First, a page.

I didn't realize it was Rapp who did the Cheesecake Factory. Silly me, I'd just supposed it was a chain that mandated a certain style of building, although trying to pin down the style of that place would be difficult indeed. That's not to say that it's not attractive, something like a movie set made of parts from various other movie sets, but it is (was, anyway) totally out of place in downtown Palo Alto in size and "architecture". It's "Hollywood-ish", pretentious, and was out of scale and spirit with the rest of the street at the time it was built. I left 6 years ago so God only knows what University Ave. looks like now. I shudder to think, given that they approved places like The Cheesecake Factory. And now I read that the former Zibbibo's (sp?) is being taken over by a business that does not sound like something that is going to bring many visitors and foot traffic downtown. So what were they thinking? It seems like decision-making is all over the place, each ad hoc, without much continuity in any respect. I guess she/he with the most money gets his/her way, and that's that. It's been sad to see what's become of Palo Alto, and more than just physically. It's a different kind of place for different kind of people than when I moved there in 1970 and I greatly preferred that time, before success totally swallowed most of what was special and good about Palo Alto.

Posted by midtown resident
a resident of Midtown
on Jun 25, 2014 at 4:14 pm

This is not about Rapp. He may or may not be pure of heart and have good motives. This is about respecting the zoning laws and not giving exceptions because in the past, many developers have shafted the citizens of palo alto with the help of the city council by promising "public benefits" that either did not materialize (JCC) or were shams (Alma Plaza). Since we cannot trust the city council (some of whom have ties to developers) to keep developers honest, no more zoning exceptions.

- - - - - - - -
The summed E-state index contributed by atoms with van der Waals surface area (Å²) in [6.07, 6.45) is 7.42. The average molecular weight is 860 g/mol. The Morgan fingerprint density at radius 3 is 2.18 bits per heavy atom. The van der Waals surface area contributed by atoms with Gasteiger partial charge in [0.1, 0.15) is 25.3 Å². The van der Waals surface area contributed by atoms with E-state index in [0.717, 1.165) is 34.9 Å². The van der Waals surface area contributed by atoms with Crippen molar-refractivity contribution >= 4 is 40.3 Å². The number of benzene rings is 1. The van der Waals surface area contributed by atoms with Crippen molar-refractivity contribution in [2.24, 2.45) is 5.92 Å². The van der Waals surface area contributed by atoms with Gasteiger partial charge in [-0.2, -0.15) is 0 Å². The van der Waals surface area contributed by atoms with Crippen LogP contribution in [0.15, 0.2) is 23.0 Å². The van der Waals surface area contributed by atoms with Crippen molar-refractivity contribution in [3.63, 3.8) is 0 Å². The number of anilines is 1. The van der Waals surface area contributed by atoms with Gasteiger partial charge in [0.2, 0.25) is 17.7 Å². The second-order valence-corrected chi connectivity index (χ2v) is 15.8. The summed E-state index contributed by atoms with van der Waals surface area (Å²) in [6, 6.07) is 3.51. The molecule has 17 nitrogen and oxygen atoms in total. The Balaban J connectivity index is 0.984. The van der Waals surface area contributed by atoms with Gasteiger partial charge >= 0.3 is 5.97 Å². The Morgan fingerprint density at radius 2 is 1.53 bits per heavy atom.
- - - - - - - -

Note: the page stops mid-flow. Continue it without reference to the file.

Posted by Palo Alto Naive
a resident of College Terrace
on Jun 26, 2014 at 5:26 pm

One thumbs up for those city council members who voted against the expansion of this facility. Any time we can prevent more commercial space, that is a good thing. No more commercial developments. Sadly, I see the former Keystone (aka Edge) has been bulldozed for MORE office space; along with my sacred JJandF. Of course, I am happy for the Garcia's enjoying lots more off time; I just miss that family/college terrace JJ&F hang-out since 1960 (although I believe they first opened their doors in 1948).

If we can return to traffic levels of 1980s, I am in. This is a place to live, not expand business space. I can't stop those who already live here and work here. However, I do support pushing the continued success of Silicon Valley as far out from Palo Alto as possible. Less is more. Quality of life over quantity, any day. I embrace the Portola Valley, Woodside, LAH and Atherton models - ours should be a place to live primarily, not work and live. For those that already work and live in Palo Alto, great for them, too. If others like a more urban environment, I applaud them, too. There is San Francisco to the North and San Jose to the South.